Originally published in the Bristol Herald Courier
Long before highways or buildings, the tiny town of Gray in southern Washington County was crawling with saber-tooth cats, shovel-tusked elephants and tapirs.
The prehistoric animals foraged and raised their young before they died, leaving their remains deep below what’s now state Route 75. For the past seven years, anthropologists have been carefully sweeping away the dirt and digging up the bones. Thursday morning, the scientists proudly displayed their findings in a new $10 million museum called the East Tennessee State University and General Shale Brick Natural History Museum and Visitor Center.
“This is the birth of a new museum. And that really doesn’t happen that much anymore,” said Steven Wallace, director of the new Don Sundquist Center of Excellence in Paleontology.
A handful of state and local government and business leaders got a sneak peek inside the 33,000-square-foot facility and were truly wowed by the sights.
“The first two times I came here, it was outdoors, on the site, in inclement weather and not dressed for the occasion,” said James Fyke, commissioner of Tennessee’s Department of Environment and Conservation. “I’m not sure what I expected of this facility, but I’ll tell you what, it exceeded it.”
Inside, the museum has all the intricate features of a fresh, new building — the walls boast a fresh coat of paint, the floor tiles shine proudly with a healthy glow and the gray-colored stairs show few signs of shoe exposure. The museum also has a “Fossil Assembly Station” where patrons can use a computerized touch screen to click and drag bone pieces together.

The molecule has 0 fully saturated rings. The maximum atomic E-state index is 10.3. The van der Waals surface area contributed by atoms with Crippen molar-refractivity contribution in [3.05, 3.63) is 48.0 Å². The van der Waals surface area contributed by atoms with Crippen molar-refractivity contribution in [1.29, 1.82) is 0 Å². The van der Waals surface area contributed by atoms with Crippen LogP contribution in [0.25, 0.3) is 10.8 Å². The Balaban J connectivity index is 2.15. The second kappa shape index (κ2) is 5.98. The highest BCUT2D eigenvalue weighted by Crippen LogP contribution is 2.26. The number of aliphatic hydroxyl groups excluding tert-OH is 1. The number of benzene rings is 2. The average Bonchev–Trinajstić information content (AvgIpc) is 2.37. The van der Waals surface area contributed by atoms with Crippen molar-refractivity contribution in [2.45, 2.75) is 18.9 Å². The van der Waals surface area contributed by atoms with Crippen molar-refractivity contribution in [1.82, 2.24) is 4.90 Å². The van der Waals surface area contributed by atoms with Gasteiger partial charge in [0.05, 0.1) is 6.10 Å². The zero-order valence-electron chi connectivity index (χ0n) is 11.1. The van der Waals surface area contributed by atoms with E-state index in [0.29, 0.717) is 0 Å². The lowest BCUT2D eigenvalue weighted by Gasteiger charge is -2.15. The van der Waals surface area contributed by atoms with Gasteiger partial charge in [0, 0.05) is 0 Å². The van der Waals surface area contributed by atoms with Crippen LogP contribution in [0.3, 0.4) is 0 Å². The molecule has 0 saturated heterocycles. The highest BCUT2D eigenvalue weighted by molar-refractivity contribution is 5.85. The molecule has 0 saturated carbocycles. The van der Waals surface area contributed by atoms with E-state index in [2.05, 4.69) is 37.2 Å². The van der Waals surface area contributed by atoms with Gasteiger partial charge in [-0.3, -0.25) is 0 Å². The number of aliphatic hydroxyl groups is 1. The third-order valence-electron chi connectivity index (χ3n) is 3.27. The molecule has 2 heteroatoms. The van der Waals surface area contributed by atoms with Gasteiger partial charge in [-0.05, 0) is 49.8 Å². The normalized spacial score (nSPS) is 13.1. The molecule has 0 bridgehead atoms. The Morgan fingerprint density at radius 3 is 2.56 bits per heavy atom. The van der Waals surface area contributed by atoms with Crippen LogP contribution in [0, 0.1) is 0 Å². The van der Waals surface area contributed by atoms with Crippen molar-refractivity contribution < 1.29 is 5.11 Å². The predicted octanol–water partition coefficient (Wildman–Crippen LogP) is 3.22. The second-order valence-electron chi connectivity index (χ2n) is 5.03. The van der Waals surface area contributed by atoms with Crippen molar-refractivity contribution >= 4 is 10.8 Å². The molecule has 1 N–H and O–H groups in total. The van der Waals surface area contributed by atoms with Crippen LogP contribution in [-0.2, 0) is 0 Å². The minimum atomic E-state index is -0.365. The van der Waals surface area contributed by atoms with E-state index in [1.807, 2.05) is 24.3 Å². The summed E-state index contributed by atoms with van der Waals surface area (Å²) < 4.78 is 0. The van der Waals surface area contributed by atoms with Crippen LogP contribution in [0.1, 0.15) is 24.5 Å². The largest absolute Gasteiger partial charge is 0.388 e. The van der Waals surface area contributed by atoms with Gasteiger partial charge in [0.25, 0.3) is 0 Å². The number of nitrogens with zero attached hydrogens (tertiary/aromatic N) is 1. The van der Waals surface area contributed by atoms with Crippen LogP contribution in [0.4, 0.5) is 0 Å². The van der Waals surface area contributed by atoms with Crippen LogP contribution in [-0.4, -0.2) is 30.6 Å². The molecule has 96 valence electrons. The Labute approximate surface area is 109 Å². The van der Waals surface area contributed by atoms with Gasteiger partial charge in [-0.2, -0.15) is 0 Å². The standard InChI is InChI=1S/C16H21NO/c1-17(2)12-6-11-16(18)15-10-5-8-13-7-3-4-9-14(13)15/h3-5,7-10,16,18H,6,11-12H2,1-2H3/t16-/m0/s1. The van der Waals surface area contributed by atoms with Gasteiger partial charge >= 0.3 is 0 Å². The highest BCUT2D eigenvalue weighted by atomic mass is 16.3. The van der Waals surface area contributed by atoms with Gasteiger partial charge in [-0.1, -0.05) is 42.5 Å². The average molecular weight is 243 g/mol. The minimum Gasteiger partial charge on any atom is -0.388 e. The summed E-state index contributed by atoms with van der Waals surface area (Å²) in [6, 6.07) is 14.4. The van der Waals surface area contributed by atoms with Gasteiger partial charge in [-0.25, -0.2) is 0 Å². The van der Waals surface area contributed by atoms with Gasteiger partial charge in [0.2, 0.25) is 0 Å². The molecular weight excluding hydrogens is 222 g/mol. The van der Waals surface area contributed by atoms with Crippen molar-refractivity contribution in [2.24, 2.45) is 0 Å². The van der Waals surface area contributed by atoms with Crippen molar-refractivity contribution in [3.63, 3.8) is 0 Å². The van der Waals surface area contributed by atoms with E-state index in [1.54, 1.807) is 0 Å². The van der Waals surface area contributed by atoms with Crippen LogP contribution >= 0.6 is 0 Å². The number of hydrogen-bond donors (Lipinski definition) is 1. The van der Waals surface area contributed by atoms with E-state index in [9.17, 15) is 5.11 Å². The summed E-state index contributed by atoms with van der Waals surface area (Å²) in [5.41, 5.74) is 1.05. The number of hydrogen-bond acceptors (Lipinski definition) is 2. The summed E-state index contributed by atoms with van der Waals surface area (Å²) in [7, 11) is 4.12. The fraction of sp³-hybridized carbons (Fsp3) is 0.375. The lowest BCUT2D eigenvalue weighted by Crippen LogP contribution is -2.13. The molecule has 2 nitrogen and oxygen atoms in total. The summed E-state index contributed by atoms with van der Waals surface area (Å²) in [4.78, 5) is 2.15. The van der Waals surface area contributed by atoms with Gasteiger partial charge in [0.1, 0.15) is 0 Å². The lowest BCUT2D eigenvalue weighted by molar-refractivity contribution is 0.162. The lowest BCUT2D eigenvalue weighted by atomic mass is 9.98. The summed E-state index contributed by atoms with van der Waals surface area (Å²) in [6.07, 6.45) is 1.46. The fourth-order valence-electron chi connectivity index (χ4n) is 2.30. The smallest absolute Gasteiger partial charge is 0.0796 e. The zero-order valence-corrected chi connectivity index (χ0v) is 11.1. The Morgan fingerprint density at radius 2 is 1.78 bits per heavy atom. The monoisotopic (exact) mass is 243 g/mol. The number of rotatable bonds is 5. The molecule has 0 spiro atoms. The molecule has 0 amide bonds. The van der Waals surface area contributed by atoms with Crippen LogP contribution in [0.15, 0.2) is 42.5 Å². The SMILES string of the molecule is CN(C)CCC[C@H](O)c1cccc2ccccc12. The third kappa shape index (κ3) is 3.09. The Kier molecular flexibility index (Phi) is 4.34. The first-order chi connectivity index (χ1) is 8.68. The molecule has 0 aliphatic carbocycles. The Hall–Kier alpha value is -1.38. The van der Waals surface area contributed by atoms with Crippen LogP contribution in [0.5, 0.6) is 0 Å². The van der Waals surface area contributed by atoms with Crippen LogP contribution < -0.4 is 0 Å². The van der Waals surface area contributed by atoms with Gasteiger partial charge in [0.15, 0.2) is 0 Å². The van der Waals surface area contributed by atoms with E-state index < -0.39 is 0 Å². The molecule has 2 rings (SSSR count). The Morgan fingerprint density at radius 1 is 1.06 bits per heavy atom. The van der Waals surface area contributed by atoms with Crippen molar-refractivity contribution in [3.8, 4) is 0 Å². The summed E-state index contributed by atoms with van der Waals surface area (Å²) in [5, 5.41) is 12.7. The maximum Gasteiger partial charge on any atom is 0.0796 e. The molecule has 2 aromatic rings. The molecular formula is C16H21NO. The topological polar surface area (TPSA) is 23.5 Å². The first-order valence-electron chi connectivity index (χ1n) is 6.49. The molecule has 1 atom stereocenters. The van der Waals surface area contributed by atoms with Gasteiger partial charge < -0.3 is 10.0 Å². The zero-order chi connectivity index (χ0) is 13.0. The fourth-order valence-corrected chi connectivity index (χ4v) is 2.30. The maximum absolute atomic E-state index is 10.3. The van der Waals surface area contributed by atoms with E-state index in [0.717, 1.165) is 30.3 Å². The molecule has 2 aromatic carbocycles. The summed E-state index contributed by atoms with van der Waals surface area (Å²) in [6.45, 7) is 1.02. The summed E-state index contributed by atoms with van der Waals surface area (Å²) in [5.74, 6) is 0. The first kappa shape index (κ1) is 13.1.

Many of the exhibits have touch-screen monitors that tell visitors biological information about the animals.
Richard Green, CEO of General Shale Brick, said the building nicely combines modern architectural technology with places for scientific research.
Down one curving and colorful hallway, glass displays on both sides show tiny animal teeth, bones, tusks, jaws, whole Page 1 skeletons and even turtle shells. Every display is accompanied by a paragraph of text that explains details about each animal.
Overall, scientists in the museum say these animals lived roughly 4.5 to 7 million years ago during the Miocene time period.
“But when you look at the exhibits here, I want you to think about not what we’ve found, but what we might find later,” Wallace said smiling.
The museum is set to open to the public today. However, it took years for local officials to reach this point.
The story starts back in May 2000 when Tennessee Department of Transportation crews were working on a Route 75 road-widening project. One worker found bones underground.
Former Gov. Don Sundquist ordered the road work moved to the north so the discovery could be preserved.
“We moved in as quickly as we could to fence it in,” Sundquist said Thursday. “I came home so excited when I thought of the possibly of this.”
Scientists spent years digging up bones around a 5-acre area and later identified more bones as ground sloths, rhino, camel, red panda, Eurasian badger and tapirs.
Scientists will continue to excavate at the Gray Fossil Site even after the museum opens. Visitors, and eventually school buses full of children, will be able to watch scientists work a site and identify remains.
Gray will be one of few places that hosts a museum and live archaeological dig. The closest to Tennessee is the Mammoth Fossil Site in Hot Springs, S.D.
“The locals are going to be so proud of this site, and they should be,” Wallace said.
Although they’ve been working for seven years, the scientists say they’ve only unearthed less than 1 percent of the remains on site.
Jeanne Zavada, the museum’s director, said when new remains emerge, the museum’s displays will change. Those in attendance Thursday thanked Sundquist for halting the road construction, which eventually led to the new museum.
Sundquist stood before that crowd and gave his forecast for the new museum.
“I am so impressed — this exceeds any dream I ever had for it,” he said. “I predict this will be a major tourist attraction in Tennessee. And it should be.”